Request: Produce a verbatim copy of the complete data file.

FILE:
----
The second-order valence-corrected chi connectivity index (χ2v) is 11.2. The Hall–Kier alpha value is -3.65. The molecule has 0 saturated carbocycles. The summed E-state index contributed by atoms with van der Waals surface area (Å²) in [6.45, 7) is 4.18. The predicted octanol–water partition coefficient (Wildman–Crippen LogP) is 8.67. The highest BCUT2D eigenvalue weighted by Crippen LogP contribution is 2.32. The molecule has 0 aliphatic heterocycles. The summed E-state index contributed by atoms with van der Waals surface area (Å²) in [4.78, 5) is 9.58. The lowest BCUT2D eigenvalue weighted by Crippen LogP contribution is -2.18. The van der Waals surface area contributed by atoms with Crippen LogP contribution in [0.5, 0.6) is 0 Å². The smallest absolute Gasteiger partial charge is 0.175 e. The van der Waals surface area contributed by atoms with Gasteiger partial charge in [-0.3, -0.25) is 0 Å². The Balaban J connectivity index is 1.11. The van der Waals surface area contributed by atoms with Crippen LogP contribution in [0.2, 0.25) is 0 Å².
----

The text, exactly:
The second-order valence-corrected chi connectivity index (χ2v) is 11.2. The Hall–Kier alpha value is -3.65. The molecule has 0 saturated carbocycles. The summed E-state index contributed by atoms with van der Waals surface area (Å²) in [6.45, 7) is 4.18. The predicted octanol–water partition coefficient (Wildman–Crippen LogP) is 8.67. The highest BCUT2D eigenvalue weighted by Crippen LogP contribution is 2.32. The molecule has 0 aliphatic heterocycles. The summed E-state index contributed by atoms with van der Waals surface area (Å²) in [4.78, 5) is 9.58. The lowest BCUT2D eigenvalue weighted by Crippen LogP contribution is -2.18. The van der Waals surface area contributed by atoms with Crippen LogP contribution in [0.5, 0.6) is 0 Å². The smallest absolute Gasteiger partial charge is 0.175 e. The van der Waals surface area contributed by atoms with Gasteiger partial charge in [-0.3, -0.25) is 0 Å². The Balaban J connectivity index is 1.11. The van der Waals surface area contributed by atoms with Crippen LogP contribution in [0.2, 0.25) is 0 Å².